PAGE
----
The reach of the Occupational Safety and Health Administration (OSHA) extends literally into every work place.
Clearly, employers in the construction, manufacturing and healthcare industries, as well as those whose employees work with or around machinery and toxic chemicals must consciously address OSHA compliance on a daily basis. Many employers outside these obviously regulated industries fail to recognize that with the exception of those operating in a purely business office environment, their employees engage in many daily activities that regularly come under the scrutiny of OSHA audits (or the state agency “TOSHA” in Tennessee). For instance, if you employ a maintenance staff that maintains and repairs electrically powered equipment (water heaters, HVAC systems, hot tubs, etc.), OSHA expects you to have written policies and procedures addressing employee safety training, verification of training, re-training, lockout/tagout procedures, use of safety equipment, etc. Similarly, employers in the hotel, resort and hospitality industries typically have employees in maintenance and housekeeping positions whose work activities involve many areas regularly audited by OSHA, including electrical maintenance and repairs, use of power tools and use of various types of chemical products.
Most small to mid-size employers lack the financial resources to employ a full time Environmental Health and Safety (EHS) Manager to make certain that all work related activities are performed in compliance with OSHA standards. Even when an employer is able to place a competent individual in a full time EHS position, it is often very difficult for that person to stay current with all changes in OSHA laws and regulations, revise and update policies, procedures and training materials, conduct all OSHA required training and still have time to perform other assigned job duties.
One difficulty with having in-house generated OSHA safety plans is that employers sometimes believe they are “finished” once the final draft of the original plan is adopted. Contrary to this belief, OSHA regulations require that employers regularly review and update their safety procedures and training programs to ensure they are current with respect to the employer’s current activity. In addition, when OSHA requires that employees be trained on a particular activity, that training requirement is rarely a one-time event. More often than not, OSHA rules not only require training upon hire, but also periodic re-training and repeated documentation of all training events. Many employers often will provide initial training of a new hire but simply fail to follow through with periodic re-training. These shortcomings are then exposed as a result of an OSHA/TOSHA audit. Unfortunately, when these deficiencies are discovered in the course of an audit, the lesson is often accompanied by significant fines. As I pointed out in another blog [OSHA Fines May Increase by More Than 80% - And No One Heard about It], OSHA fines recently increased by as much as 80%, thereby making non-compliance a very expensive proposition.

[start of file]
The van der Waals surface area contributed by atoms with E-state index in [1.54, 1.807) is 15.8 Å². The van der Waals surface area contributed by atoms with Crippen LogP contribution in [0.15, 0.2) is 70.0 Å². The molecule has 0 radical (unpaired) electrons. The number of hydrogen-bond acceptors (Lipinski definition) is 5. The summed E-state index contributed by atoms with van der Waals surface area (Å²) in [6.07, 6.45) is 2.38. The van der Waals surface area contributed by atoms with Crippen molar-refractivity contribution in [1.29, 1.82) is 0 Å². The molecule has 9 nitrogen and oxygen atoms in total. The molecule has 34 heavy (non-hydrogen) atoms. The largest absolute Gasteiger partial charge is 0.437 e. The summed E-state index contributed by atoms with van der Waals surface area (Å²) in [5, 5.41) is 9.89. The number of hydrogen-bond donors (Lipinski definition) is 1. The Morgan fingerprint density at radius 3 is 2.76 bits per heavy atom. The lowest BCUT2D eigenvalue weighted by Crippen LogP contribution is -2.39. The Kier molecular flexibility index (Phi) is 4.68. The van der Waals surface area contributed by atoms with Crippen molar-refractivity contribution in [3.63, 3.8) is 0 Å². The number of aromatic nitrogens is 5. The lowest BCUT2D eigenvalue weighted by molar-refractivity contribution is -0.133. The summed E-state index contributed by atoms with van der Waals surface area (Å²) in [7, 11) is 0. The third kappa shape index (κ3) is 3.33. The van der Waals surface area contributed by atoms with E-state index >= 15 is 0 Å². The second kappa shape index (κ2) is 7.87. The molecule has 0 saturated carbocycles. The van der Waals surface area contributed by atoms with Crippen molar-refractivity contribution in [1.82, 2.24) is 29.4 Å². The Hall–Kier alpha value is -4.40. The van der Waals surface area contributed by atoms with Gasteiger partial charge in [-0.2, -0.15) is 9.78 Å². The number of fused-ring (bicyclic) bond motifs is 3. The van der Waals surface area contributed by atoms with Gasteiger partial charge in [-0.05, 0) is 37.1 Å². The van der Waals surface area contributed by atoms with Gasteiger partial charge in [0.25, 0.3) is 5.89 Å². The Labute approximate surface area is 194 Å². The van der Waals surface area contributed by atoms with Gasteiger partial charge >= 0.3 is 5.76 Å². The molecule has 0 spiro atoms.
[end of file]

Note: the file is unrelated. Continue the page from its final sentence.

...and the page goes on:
I have found the best way for small to mid-size employers to address these concerns is through retention of an outside safety consultant. This is someone who can come into your workplace to assess all activities performed by your employees that are addressed by specific OSHA rules. He then prepares OSHA compliant written policies and procedures addressing workplace safety risks and where necessary, prepares a training program that includes all training documents. Most consultants will also maintain records of when training was provided and who received it. In fact, most are willing to appear at the work place to conduct the training, to ensure it is performed properly.
Unlike an in-house employee who may be assigned the EHS role as part of a larger list of duties, an outside safety consultant can be relied upon to stay current with respect to changes in OSHA laws and regulations and recommend updates to policies, procedures and training materials. Further, if and when an OSHA/TOSHA inspection occurs, the advantages of having such a consultant become immediately apparent. First, assuming you follow your plan, the OSHA investigator should find very few problems. Second, once the investigator sees that you not only have a comprehensive safety plan, but one that is regularly updated, she will most likely regard your facility as a low probability for any significant violations. At that point, the investigation hopefully becomes more perfunctory. Finally, should the investigation evolve to a discussion of violations, your consultant is available to meet with or otherwise discuss the problem with the investigator and either immediately allay concerns, or discuss steps that can be taken to immediately correct noncompliant conditions or procedures.
While there is no guarantee your workplace will ever be the subject of an OSHA/TOSHA audit, there is a substantial difference in the outcome for those who are prepared and those who are not. I can assure you from experience that the savings associated with minimizing OSHA fines can cover the expense an outside consultant for several years.
If you would like to speak to John Lawhorn on this or any other matter, he may be reached at (865) 546-9321.